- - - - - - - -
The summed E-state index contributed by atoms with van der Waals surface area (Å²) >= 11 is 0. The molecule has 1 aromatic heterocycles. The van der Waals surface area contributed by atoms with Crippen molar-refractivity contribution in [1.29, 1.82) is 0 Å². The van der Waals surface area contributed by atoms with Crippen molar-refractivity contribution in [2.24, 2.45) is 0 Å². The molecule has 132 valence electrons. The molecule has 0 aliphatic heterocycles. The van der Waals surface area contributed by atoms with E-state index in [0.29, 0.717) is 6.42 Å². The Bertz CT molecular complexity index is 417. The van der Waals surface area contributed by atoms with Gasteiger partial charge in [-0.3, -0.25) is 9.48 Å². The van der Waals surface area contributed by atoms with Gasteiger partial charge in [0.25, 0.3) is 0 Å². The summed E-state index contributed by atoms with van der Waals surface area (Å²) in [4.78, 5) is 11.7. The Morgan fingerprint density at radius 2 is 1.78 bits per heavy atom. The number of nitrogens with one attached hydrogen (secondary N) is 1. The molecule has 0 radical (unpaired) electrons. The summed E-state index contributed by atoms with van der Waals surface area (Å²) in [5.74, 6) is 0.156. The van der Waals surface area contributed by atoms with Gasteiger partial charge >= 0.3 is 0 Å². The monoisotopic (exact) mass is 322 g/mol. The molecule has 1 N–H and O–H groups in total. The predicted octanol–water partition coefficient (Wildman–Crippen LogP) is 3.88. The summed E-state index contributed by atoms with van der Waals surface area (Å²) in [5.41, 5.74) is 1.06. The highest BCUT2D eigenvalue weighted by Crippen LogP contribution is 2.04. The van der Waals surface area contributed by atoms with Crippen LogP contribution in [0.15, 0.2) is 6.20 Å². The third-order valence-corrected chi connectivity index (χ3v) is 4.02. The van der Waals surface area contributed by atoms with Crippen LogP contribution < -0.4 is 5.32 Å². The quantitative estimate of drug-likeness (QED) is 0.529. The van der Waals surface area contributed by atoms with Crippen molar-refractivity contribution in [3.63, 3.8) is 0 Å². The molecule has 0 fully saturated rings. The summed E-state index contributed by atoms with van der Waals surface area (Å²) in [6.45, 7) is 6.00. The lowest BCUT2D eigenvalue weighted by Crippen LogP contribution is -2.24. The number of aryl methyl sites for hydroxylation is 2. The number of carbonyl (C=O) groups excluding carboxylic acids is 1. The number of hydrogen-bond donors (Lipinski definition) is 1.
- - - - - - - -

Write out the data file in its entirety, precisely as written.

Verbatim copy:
The summed E-state index contributed by atoms with van der Waals surface area (Å²) >= 11 is 0. The molecule has 1 aromatic heterocycles. The van der Waals surface area contributed by atoms with Crippen molar-refractivity contribution in [1.29, 1.82) is 0 Å². The van der Waals surface area contributed by atoms with Crippen molar-refractivity contribution in [2.24, 2.45) is 0 Å². The molecule has 132 valence electrons. The molecule has 0 aliphatic heterocycles. The van der Waals surface area contributed by atoms with E-state index in [0.29, 0.717) is 6.42 Å². The Bertz CT molecular complexity index is 417. The van der Waals surface area contributed by atoms with Gasteiger partial charge in [-0.3, -0.25) is 9.48 Å². The van der Waals surface area contributed by atoms with Gasteiger partial charge in [0.25, 0.3) is 0 Å². The summed E-state index contributed by atoms with van der Waals surface area (Å²) in [4.78, 5) is 11.7. The Morgan fingerprint density at radius 2 is 1.78 bits per heavy atom. The number of nitrogens with one attached hydrogen (secondary N) is 1. The molecule has 0 radical (unpaired) electrons. The summed E-state index contributed by atoms with van der Waals surface area (Å²) in [5.74, 6) is 0.156. The van der Waals surface area contributed by atoms with Gasteiger partial charge >= 0.3 is 0 Å². The monoisotopic (exact) mass is 322 g/mol. The molecule has 1 N–H and O–H groups in total. The predicted octanol–water partition coefficient (Wildman–Crippen LogP) is 3.88. The summed E-state index contributed by atoms with van der Waals surface area (Å²) in [5.41, 5.74) is 1.06. The highest BCUT2D eigenvalue weighted by Crippen LogP contribution is 2.04. The van der Waals surface area contributed by atoms with Crippen LogP contribution in [0.15, 0.2) is 6.20 Å². The third-order valence-corrected chi connectivity index (χ3v) is 4.02. The van der Waals surface area contributed by atoms with Crippen LogP contribution < -0.4 is 5.32 Å². The quantitative estimate of drug-likeness (QED) is 0.529. The van der Waals surface area contributed by atoms with Crippen molar-refractivity contribution in [3.63, 3.8) is 0 Å². The molecule has 0 fully saturated rings. The summed E-state index contributed by atoms with van der Waals surface area (Å²) in [6.45, 7) is 6.00. The lowest BCUT2D eigenvalue weighted by Crippen LogP contribution is -2.24. The number of aryl methyl sites for hydroxylation is 2. The number of carbonyl (C=O) groups excluding carboxylic acids is 1. The number of hydrogen-bond donors (Lipinski definition) is 1.